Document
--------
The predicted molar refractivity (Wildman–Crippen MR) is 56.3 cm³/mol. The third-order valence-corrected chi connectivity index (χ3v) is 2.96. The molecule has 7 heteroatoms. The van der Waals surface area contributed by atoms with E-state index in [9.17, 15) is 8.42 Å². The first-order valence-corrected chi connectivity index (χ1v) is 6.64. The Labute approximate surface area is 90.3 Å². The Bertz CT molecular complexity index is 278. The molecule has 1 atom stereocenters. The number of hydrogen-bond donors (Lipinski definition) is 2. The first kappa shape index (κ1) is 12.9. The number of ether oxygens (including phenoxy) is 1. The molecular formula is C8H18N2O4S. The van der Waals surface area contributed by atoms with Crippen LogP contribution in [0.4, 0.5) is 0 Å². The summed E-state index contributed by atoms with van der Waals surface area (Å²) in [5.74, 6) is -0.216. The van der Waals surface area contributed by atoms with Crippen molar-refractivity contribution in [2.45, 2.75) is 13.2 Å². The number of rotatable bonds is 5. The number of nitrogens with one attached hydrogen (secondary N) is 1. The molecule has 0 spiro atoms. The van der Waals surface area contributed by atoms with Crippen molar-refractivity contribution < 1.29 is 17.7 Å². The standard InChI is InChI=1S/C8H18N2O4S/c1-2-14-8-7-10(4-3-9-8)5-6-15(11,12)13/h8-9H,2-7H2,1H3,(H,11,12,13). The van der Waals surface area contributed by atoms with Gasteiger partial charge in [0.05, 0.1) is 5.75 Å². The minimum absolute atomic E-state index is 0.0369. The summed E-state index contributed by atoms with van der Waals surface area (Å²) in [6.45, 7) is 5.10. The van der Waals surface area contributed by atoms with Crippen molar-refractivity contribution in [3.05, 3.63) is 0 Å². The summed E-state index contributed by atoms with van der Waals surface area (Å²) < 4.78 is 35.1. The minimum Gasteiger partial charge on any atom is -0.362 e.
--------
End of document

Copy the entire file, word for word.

The predicted molar refractivity (Wildman–Crippen MR) is 56.3 cm³/mol. The third-order valence-corrected chi connectivity index (χ3v) is 2.96. The molecule has 7 heteroatoms. The van der Waals surface area contributed by atoms with E-state index in [9.17, 15) is 8.42 Å². The first-order valence-corrected chi connectivity index (χ1v) is 6.64. The Labute approximate surface area is 90.3 Å². The Bertz CT molecular complexity index is 278. The molecule has 1 atom stereocenters. The number of hydrogen-bond donors (Lipinski definition) is 2. The first kappa shape index (κ1) is 12.9. The number of ether oxygens (including phenoxy) is 1. The molecular formula is C8H18N2O4S. The van der Waals surface area contributed by atoms with Crippen LogP contribution in [0.4, 0.5) is 0 Å². The summed E-state index contributed by atoms with van der Waals surface area (Å²) in [5.74, 6) is -0.216. The van der Waals surface area contributed by atoms with Crippen molar-refractivity contribution in [2.45, 2.75) is 13.2 Å². The number of rotatable bonds is 5. The number of nitrogens with one attached hydrogen (secondary N) is 1. The molecule has 0 spiro atoms. The van der Waals surface area contributed by atoms with Crippen molar-refractivity contribution < 1.29 is 17.7 Å². The standard InChI is InChI=1S/C8H18N2O4S/c1-2-14-8-7-10(4-3-9-8)5-6-15(11,12)13/h8-9H,2-7H2,1H3,(H,11,12,13). The van der Waals surface area contributed by atoms with Gasteiger partial charge in [0.05, 0.1) is 5.75 Å². The minimum absolute atomic E-state index is 0.0369. The summed E-state index contributed by atoms with van der Waals surface area (Å²) in [6.45, 7) is 5.10. The van der Waals surface area contributed by atoms with Crippen molar-refractivity contribution in [3.05, 3.63) is 0 Å². The summed E-state index contributed by atoms with van der Waals surface area (Å²) < 4.78 is 35.1. The minimum Gasteiger partial charge on any atom is -0.362 e.